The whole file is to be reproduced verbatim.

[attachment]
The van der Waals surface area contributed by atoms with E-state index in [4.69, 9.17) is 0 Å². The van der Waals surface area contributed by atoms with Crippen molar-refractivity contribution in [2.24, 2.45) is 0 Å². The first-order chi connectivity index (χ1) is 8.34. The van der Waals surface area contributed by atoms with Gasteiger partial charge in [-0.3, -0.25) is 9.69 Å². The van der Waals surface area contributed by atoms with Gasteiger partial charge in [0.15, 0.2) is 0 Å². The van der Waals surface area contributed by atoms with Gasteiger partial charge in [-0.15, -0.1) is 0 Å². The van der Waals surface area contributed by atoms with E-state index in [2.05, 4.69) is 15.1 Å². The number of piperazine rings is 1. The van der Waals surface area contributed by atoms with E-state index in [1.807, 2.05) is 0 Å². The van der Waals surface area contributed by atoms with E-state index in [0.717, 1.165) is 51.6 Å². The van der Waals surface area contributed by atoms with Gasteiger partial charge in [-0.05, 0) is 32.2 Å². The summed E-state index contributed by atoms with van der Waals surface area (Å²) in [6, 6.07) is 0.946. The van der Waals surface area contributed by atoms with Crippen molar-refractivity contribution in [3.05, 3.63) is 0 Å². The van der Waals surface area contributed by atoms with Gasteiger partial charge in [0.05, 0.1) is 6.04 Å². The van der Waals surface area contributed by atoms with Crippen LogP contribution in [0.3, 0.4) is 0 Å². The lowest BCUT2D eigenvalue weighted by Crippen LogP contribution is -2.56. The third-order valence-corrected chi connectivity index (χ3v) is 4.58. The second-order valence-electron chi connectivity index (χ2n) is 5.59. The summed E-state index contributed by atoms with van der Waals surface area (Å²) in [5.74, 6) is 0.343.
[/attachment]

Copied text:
The van der Waals surface area contributed by atoms with E-state index in [4.69, 9.17) is 0 Å². The van der Waals surface area contributed by atoms with Crippen molar-refractivity contribution in [2.24, 2.45) is 0 Å². The first-order chi connectivity index (χ1) is 8.34. The van der Waals surface area contributed by atoms with Gasteiger partial charge in [-0.3, -0.25) is 9.69 Å². The van der Waals surface area contributed by atoms with Gasteiger partial charge in [0.15, 0.2) is 0 Å². The van der Waals surface area contributed by atoms with Gasteiger partial charge in [-0.15, -0.1) is 0 Å². The van der Waals surface area contributed by atoms with E-state index in [2.05, 4.69) is 15.1 Å². The number of piperazine rings is 1. The van der Waals surface area contributed by atoms with E-state index in [1.807, 2.05) is 0 Å². The van der Waals surface area contributed by atoms with E-state index in [0.717, 1.165) is 51.6 Å². The van der Waals surface area contributed by atoms with Gasteiger partial charge in [-0.05, 0) is 32.2 Å². The summed E-state index contributed by atoms with van der Waals surface area (Å²) in [6, 6.07) is 0.946. The van der Waals surface area contributed by atoms with Crippen molar-refractivity contribution in [3.05, 3.63) is 0 Å². The van der Waals surface area contributed by atoms with Gasteiger partial charge in [0.05, 0.1) is 6.04 Å². The van der Waals surface area contributed by atoms with Crippen LogP contribution in [0.3, 0.4) is 0 Å². The lowest BCUT2D eigenvalue weighted by Crippen LogP contribution is -2.56. The third-order valence-corrected chi connectivity index (χ3v) is 4.58. The second-order valence-electron chi connectivity index (χ2n) is 5.59. The summed E-state index contributed by atoms with van der Waals surface area (Å²) in [5.74, 6) is 0.343.